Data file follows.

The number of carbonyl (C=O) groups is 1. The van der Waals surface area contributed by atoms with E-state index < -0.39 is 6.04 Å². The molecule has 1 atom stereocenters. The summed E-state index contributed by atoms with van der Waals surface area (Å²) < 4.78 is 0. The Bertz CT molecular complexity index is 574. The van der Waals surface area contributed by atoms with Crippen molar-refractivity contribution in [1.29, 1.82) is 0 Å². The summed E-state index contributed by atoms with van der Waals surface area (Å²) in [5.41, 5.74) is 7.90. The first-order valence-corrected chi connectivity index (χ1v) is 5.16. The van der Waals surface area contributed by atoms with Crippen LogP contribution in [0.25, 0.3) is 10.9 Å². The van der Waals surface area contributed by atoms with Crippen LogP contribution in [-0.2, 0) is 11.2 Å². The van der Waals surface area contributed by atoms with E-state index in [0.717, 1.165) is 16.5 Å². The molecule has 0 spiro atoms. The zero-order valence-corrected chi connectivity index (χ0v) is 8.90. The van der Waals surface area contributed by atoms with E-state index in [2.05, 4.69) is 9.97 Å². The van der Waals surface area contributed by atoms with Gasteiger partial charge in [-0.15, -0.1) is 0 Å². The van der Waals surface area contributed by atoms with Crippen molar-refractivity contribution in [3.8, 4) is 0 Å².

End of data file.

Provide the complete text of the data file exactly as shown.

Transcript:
The number of carbonyl (C=O) groups is 1. The van der Waals surface area contributed by atoms with E-state index < -0.39 is 6.04 Å². The molecule has 1 atom stereocenters. The summed E-state index contributed by atoms with van der Waals surface area (Å²) < 4.78 is 0. The Bertz CT molecular complexity index is 574. The van der Waals surface area contributed by atoms with Crippen molar-refractivity contribution in [1.29, 1.82) is 0 Å². The summed E-state index contributed by atoms with van der Waals surface area (Å²) in [5.41, 5.74) is 7.90. The first-order valence-corrected chi connectivity index (χ1v) is 5.16. The van der Waals surface area contributed by atoms with Crippen LogP contribution in [0.25, 0.3) is 10.9 Å². The van der Waals surface area contributed by atoms with Crippen LogP contribution in [-0.2, 0) is 11.2 Å². The van der Waals surface area contributed by atoms with E-state index in [0.717, 1.165) is 16.5 Å². The molecule has 0 spiro atoms. The zero-order valence-corrected chi connectivity index (χ0v) is 8.90. The van der Waals surface area contributed by atoms with E-state index in [2.05, 4.69) is 9.97 Å². The van der Waals surface area contributed by atoms with Gasteiger partial charge in [-0.15, -0.1) is 0 Å². The van der Waals surface area contributed by atoms with Crippen molar-refractivity contribution in [3.8, 4) is 0 Å².